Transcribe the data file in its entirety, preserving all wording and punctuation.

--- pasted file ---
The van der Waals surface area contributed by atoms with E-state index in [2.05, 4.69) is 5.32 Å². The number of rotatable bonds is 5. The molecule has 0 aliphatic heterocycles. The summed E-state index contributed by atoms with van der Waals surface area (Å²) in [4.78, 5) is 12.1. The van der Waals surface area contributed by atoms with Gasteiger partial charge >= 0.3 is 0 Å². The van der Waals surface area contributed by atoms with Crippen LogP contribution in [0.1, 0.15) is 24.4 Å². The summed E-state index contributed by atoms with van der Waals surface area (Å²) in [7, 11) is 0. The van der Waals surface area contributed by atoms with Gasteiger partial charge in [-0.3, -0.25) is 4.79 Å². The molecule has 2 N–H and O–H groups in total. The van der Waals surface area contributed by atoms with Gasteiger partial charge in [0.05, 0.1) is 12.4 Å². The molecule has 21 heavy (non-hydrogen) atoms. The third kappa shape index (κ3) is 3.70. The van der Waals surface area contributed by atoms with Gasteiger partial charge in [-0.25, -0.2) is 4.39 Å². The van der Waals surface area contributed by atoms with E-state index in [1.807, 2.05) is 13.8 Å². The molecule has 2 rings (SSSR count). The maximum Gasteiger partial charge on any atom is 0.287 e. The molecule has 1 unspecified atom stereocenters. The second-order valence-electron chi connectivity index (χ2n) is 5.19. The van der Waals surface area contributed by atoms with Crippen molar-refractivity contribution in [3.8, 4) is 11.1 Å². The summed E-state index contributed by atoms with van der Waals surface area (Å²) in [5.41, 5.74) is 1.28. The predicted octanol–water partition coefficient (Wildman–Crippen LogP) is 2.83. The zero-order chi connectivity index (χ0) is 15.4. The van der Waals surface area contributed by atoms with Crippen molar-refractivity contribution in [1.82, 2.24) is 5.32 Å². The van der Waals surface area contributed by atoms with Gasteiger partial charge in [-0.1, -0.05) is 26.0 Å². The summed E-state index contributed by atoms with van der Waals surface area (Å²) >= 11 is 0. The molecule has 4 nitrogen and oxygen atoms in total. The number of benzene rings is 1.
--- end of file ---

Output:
The van der Waals surface area contributed by atoms with E-state index in [2.05, 4.69) is 5.32 Å². The number of rotatable bonds is 5. The molecule has 0 aliphatic heterocycles. The summed E-state index contributed by atoms with van der Waals surface area (Å²) in [4.78, 5) is 12.1. The van der Waals surface area contributed by atoms with Gasteiger partial charge >= 0.3 is 0 Å². The van der Waals surface area contributed by atoms with Crippen LogP contribution in [0.1, 0.15) is 24.4 Å². The summed E-state index contributed by atoms with van der Waals surface area (Å²) in [7, 11) is 0. The van der Waals surface area contributed by atoms with Gasteiger partial charge in [-0.3, -0.25) is 4.79 Å². The molecule has 2 N–H and O–H groups in total. The van der Waals surface area contributed by atoms with Gasteiger partial charge in [0.05, 0.1) is 12.4 Å². The molecule has 21 heavy (non-hydrogen) atoms. The third kappa shape index (κ3) is 3.70. The van der Waals surface area contributed by atoms with Gasteiger partial charge in [-0.25, -0.2) is 4.39 Å². The van der Waals surface area contributed by atoms with E-state index in [1.807, 2.05) is 13.8 Å². The molecule has 2 rings (SSSR count). The maximum Gasteiger partial charge on any atom is 0.287 e. The molecule has 1 unspecified atom stereocenters. The second-order valence-electron chi connectivity index (χ2n) is 5.19. The van der Waals surface area contributed by atoms with Crippen molar-refractivity contribution in [3.8, 4) is 11.1 Å². The summed E-state index contributed by atoms with van der Waals surface area (Å²) in [5.41, 5.74) is 1.28. The predicted octanol–water partition coefficient (Wildman–Crippen LogP) is 2.83. The zero-order chi connectivity index (χ0) is 15.4. The van der Waals surface area contributed by atoms with Crippen molar-refractivity contribution in [1.82, 2.24) is 5.32 Å². The van der Waals surface area contributed by atoms with Gasteiger partial charge in [-0.1, -0.05) is 26.0 Å². The summed E-state index contributed by atoms with van der Waals surface area (Å²) >= 11 is 0. The molecule has 4 nitrogen and oxygen atoms in total. The number of benzene rings is 1.